YEP Letters: December 22

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Check out today’s YEP letters

Cycleway is ‘preposterous’ project

Vernon Wood, Garforth

Your reader Chris Tyne’s (YEP Letters December 12) description of the Seacroft/Bradford cycleway as a council ego trip is one way to describe this preposterous project.

Another description of City Hall may be to liken it to a place where white elephants and flying pigs compete for domination of Cloud Cuckoo Land.

Rarely has an authority been so comprehensively conned to the extent that Leeds councillors and officers have been in this £30 million pie in the sky venture, where any measure of cost/benefit ratio went out of the window in the shadow of “Le Grand Depart” legacy aspirations (which we now discover lost over £1 million).

Did the planners try to evaluate future use of cycleways? Did they even count the number of bikers currently using the two main road approaches (east and west) into Leeds and the eastern approach into Bradford?

I did. In the spring of 2014 I surveyed cycle traffic in the rush hour periods of 8 to 9am and 5 to 6pm on east and west approaches on York Road and Wellington Bridge over a five day working week.

These 20 hours of rush hour cycle traffic produced a total of 654 cycle movements. It is sobering to reflect that each of those bike rides was subsidised to the tune of almost £50,000 - yes EACH.

The YEP published the results but to no avail as some time later the scheme got an enthusiastic approval and here we are, with growing criticism from all road users such as Mr Smart (YEP Dec 17) who details the imposition of dual bike tracks on narrow road sections such as Stanningley Road, creating danger and distraction onto all other road users whose room for manoeuvre has been severely restricted.

Junctions will become a nightmare to negotiate. Many residents and traders will be unable to park close to their premises.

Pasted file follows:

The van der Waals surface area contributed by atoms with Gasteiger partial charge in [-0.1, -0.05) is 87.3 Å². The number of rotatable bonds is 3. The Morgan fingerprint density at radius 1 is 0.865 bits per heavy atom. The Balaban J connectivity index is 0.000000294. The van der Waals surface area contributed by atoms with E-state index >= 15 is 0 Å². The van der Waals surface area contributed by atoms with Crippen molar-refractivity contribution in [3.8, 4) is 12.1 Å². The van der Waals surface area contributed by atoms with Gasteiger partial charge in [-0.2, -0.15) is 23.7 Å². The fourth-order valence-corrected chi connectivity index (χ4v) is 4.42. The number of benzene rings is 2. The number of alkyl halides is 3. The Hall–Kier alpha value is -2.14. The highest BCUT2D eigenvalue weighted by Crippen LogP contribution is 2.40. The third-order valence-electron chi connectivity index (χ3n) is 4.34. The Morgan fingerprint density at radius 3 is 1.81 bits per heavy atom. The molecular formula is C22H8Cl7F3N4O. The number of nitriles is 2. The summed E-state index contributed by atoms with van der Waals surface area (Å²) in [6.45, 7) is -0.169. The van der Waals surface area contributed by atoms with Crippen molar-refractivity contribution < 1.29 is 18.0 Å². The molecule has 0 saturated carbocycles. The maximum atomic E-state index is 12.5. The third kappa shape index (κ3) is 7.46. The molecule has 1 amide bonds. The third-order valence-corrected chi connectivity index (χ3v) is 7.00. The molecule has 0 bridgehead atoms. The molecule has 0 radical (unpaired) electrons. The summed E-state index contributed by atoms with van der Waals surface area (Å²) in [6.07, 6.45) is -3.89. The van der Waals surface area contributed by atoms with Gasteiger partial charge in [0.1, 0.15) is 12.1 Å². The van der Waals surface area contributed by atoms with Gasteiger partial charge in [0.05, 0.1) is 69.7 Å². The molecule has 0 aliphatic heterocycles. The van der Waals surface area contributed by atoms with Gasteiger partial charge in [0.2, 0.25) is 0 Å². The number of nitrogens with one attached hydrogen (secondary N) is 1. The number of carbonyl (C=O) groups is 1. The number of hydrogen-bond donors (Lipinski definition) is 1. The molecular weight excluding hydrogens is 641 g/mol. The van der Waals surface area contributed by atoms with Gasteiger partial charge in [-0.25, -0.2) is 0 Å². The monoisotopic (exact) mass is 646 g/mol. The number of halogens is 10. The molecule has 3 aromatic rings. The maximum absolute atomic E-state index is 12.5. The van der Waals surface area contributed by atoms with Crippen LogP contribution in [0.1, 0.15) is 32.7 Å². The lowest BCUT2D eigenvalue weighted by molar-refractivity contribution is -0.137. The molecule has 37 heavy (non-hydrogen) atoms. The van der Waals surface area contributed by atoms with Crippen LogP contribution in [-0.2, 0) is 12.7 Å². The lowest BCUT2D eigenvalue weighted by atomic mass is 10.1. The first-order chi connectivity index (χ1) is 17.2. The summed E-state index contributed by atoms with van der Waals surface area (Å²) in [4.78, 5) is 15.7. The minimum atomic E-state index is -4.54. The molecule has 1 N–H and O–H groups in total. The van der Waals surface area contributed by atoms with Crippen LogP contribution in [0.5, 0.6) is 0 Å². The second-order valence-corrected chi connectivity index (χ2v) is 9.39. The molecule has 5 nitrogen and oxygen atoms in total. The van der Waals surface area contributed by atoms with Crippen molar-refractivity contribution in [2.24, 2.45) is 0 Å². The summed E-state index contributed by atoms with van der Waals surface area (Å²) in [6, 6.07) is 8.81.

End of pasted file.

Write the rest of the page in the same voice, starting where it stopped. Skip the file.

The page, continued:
When will the city fathers learn to listen to the people they should be representing?


All taxpayers contribute to roads

Tony Winstanley, Castleford

Once again an irate motorist writes to the letters column berating cyclists (YEP December 19) and like others before suggests that cyclists should pay road tax as other road users do.

I am not a cyclist but am increasingly puzzled as to what this “road tax” is that is paid by “other road users”. The facts are that road tax does not exist. It was abolished in 1937. The payment made by some vehicle owners is vehicle excise duty. Many cars are exempt from this duty and many others pay a lesser amount. It is a duty that is paid dependant on the emissions produced.

Road building, and repairs, are paid for out of general taxation so a car driver pays no more than a cyclist or even a pedestrian. ANY person paying ANY type of tax contributes to our roads.

The term “road tax” is a conveniently shorter term to describe the payment made by SOME car owners.

What about tolerance?

Martin Hamilton, Leeds 28

Anthony Craven berates cyclists for slowing the traffic down and suggests that they pay road tax.

Quite apart from the fact that a bit of good old British tolerance and fair play would not go amiss here, such a proposal would be illogical. Road tax us now levied according to emissions. My car is low (but obviously not zero) emissions and I pay no road tax.

Bicycles are zero emission. It would be perverse to levy a tax on them but not on my vehicle!

Will postman ring third time?

Ann Squires, by email

Are you stressed out with all the Christmas preparations? I might be able to make you smile.

I had a card through the letter box from the Royal Mail saying that they had been unable to make a delivery and that we should phone to arrange a redelivery. I was very puzzled as we had been in all day, but made the phone call to arrange for the redelivery.

I was even more puzzled to receive a further card marked ‘2nd card’ again stating that they couldn’t make the delivery. Once again and slightly more annoyed this time I phoned the Garforth office and explained that we had been at home and even sat underneath the doorbell at the time given for the attempted delivery.

I explained all this to man in the office only to be told in a most polite manner that the delivery man is only obliged to knock on the door, but not obliged to ring the bell. I have to admit to being stunned into silence, had I just heard correctly, I had, because once again this very polite voice was assuring me that this was the rule.

I told the gentleman that this was the best laugh ever and asked if they had that written down somewhere, he didn’t know but was prepared to go and look until I assured that I didn’t have any time to wait and he himself must be very busy, so still scratching my head and laughing at the same time we ended the call. Can’t wait for Monday and the third attempted delivery. I still think that it would have been quicker to ring the bell than write out the card not to mention the toing and froing of the said parcel. Still rules are rules!